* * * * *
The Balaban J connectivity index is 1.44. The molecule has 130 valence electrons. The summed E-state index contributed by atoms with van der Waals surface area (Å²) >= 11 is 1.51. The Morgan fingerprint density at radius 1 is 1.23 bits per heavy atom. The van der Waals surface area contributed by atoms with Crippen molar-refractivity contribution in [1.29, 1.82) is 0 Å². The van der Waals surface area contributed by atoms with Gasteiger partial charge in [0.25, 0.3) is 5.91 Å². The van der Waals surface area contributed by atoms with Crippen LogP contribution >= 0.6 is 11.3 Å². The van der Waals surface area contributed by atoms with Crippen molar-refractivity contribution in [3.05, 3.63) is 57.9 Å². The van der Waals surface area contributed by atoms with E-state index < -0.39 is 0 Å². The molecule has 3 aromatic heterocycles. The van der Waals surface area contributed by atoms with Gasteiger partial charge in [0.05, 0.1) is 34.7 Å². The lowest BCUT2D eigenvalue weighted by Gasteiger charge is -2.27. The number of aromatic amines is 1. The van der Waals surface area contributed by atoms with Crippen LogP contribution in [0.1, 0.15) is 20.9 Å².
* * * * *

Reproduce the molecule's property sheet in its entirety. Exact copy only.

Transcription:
The Balaban J connectivity index is 1.44. The molecule has 130 valence electrons. The summed E-state index contributed by atoms with van der Waals surface area (Å²) >= 11 is 1.51. The Morgan fingerprint density at radius 1 is 1.23 bits per heavy atom. The van der Waals surface area contributed by atoms with Crippen molar-refractivity contribution in [1.29, 1.82) is 0 Å². The van der Waals surface area contributed by atoms with Gasteiger partial charge in [0.25, 0.3) is 5.91 Å². The van der Waals surface area contributed by atoms with Crippen LogP contribution >= 0.6 is 11.3 Å². The van der Waals surface area contributed by atoms with Crippen molar-refractivity contribution in [3.05, 3.63) is 57.9 Å². The van der Waals surface area contributed by atoms with E-state index < -0.39 is 0 Å². The molecule has 3 aromatic heterocycles. The van der Waals surface area contributed by atoms with Gasteiger partial charge in [0.05, 0.1) is 34.7 Å². The lowest BCUT2D eigenvalue weighted by Gasteiger charge is -2.27. The number of aromatic amines is 1. The van der Waals surface area contributed by atoms with Crippen LogP contribution in [0.1, 0.15) is 20.9 Å².